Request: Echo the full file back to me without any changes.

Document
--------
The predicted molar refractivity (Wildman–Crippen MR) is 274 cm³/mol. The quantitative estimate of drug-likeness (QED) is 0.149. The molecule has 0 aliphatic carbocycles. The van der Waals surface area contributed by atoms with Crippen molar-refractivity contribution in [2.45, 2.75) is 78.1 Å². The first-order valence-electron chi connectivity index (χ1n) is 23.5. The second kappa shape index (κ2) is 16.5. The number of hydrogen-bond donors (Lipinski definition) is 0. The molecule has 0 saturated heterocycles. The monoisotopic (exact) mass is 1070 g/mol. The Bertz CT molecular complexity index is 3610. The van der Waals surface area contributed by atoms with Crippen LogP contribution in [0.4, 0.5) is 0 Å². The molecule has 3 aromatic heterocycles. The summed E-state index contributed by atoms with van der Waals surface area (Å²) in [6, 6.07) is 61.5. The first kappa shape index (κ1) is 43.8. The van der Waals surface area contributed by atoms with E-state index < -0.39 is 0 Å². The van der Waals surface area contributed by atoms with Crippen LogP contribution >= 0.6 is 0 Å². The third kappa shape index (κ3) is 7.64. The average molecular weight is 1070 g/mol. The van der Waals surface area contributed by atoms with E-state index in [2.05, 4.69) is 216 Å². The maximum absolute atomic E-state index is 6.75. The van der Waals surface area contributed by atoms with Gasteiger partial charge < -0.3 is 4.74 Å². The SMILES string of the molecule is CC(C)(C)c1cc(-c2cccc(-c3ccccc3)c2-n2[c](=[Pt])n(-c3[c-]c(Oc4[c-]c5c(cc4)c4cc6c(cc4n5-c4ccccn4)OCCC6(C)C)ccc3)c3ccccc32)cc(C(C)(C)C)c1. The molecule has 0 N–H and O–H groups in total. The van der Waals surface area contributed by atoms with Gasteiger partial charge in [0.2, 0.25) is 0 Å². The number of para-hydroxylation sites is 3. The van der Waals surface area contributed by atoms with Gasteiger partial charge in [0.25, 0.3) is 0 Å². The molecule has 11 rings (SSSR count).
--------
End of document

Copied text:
The predicted molar refractivity (Wildman–Crippen MR) is 274 cm³/mol. The quantitative estimate of drug-likeness (QED) is 0.149. The molecule has 0 aliphatic carbocycles. The van der Waals surface area contributed by atoms with Crippen molar-refractivity contribution in [2.45, 2.75) is 78.1 Å². The first-order valence-electron chi connectivity index (χ1n) is 23.5. The second kappa shape index (κ2) is 16.5. The number of hydrogen-bond donors (Lipinski definition) is 0. The molecule has 0 saturated heterocycles. The monoisotopic (exact) mass is 1070 g/mol. The Bertz CT molecular complexity index is 3610. The van der Waals surface area contributed by atoms with Crippen LogP contribution in [0.4, 0.5) is 0 Å². The molecule has 3 aromatic heterocycles. The summed E-state index contributed by atoms with van der Waals surface area (Å²) in [6, 6.07) is 61.5. The first kappa shape index (κ1) is 43.8. The van der Waals surface area contributed by atoms with E-state index < -0.39 is 0 Å². The van der Waals surface area contributed by atoms with Crippen LogP contribution >= 0.6 is 0 Å². The third kappa shape index (κ3) is 7.64. The average molecular weight is 1070 g/mol. The van der Waals surface area contributed by atoms with E-state index in [2.05, 4.69) is 216 Å². The maximum absolute atomic E-state index is 6.75. The van der Waals surface area contributed by atoms with Gasteiger partial charge < -0.3 is 4.74 Å². The SMILES string of the molecule is CC(C)(C)c1cc(-c2cccc(-c3ccccc3)c2-n2[c](=[Pt])n(-c3[c-]c(Oc4[c-]c5c(cc4)c4cc6c(cc4n5-c4ccccn4)OCCC6(C)C)ccc3)c3ccccc32)cc(C(C)(C)C)c1. The molecule has 0 N–H and O–H groups in total. The van der Waals surface area contributed by atoms with Gasteiger partial charge in [0.2, 0.25) is 0 Å². The number of para-hydroxylation sites is 3. The van der Waals surface area contributed by atoms with Gasteiger partial charge in [0.25, 0.3) is 0 Å². The molecule has 11 rings (SSSR count).